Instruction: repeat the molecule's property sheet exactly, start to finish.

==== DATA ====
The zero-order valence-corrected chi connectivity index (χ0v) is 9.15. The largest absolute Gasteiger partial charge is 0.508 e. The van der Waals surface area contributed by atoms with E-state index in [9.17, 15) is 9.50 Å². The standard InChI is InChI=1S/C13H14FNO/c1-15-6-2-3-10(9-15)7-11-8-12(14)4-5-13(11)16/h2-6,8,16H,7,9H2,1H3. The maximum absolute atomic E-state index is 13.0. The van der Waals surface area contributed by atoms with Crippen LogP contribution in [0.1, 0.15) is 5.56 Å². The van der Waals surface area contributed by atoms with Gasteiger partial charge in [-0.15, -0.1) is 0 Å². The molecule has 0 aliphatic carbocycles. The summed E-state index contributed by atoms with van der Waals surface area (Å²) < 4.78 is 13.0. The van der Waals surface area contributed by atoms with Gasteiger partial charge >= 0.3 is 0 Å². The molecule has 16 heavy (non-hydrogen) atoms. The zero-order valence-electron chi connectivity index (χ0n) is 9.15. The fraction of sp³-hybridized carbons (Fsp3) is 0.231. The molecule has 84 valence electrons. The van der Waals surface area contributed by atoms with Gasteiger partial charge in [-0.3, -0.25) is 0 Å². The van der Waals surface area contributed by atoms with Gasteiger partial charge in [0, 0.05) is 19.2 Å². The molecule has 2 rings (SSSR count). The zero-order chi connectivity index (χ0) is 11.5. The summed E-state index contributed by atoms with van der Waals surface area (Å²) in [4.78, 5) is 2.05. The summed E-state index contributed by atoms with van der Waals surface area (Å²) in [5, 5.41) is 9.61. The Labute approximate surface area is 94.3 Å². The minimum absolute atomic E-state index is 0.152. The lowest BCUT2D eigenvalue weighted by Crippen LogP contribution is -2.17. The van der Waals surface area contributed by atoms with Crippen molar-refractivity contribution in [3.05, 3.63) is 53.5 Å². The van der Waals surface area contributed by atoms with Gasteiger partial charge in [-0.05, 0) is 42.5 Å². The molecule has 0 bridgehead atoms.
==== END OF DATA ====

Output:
The zero-order valence-corrected chi connectivity index (χ0v) is 9.15. The largest absolute Gasteiger partial charge is 0.508 e. The van der Waals surface area contributed by atoms with E-state index in [9.17, 15) is 9.50 Å². The standard InChI is InChI=1S/C13H14FNO/c1-15-6-2-3-10(9-15)7-11-8-12(14)4-5-13(11)16/h2-6,8,16H,7,9H2,1H3. The maximum absolute atomic E-state index is 13.0. The van der Waals surface area contributed by atoms with Crippen LogP contribution in [0.1, 0.15) is 5.56 Å². The van der Waals surface area contributed by atoms with Gasteiger partial charge in [-0.15, -0.1) is 0 Å². The molecule has 0 aliphatic carbocycles. The summed E-state index contributed by atoms with van der Waals surface area (Å²) < 4.78 is 13.0. The van der Waals surface area contributed by atoms with Gasteiger partial charge >= 0.3 is 0 Å². The molecule has 16 heavy (non-hydrogen) atoms. The zero-order valence-electron chi connectivity index (χ0n) is 9.15. The fraction of sp³-hybridized carbons (Fsp3) is 0.231. The molecule has 84 valence electrons. The van der Waals surface area contributed by atoms with Gasteiger partial charge in [-0.3, -0.25) is 0 Å². The van der Waals surface area contributed by atoms with Gasteiger partial charge in [0, 0.05) is 19.2 Å². The molecule has 2 rings (SSSR count). The zero-order chi connectivity index (χ0) is 11.5. The summed E-state index contributed by atoms with van der Waals surface area (Å²) in [4.78, 5) is 2.05. The summed E-state index contributed by atoms with van der Waals surface area (Å²) in [5, 5.41) is 9.61. The Labute approximate surface area is 94.3 Å². The minimum absolute atomic E-state index is 0.152. The lowest BCUT2D eigenvalue weighted by Crippen LogP contribution is -2.17. The van der Waals surface area contributed by atoms with Crippen molar-refractivity contribution in [3.05, 3.63) is 53.5 Å². The van der Waals surface area contributed by atoms with Gasteiger partial charge in [-0.05, 0) is 42.5 Å². The molecule has 0 bridgehead atoms.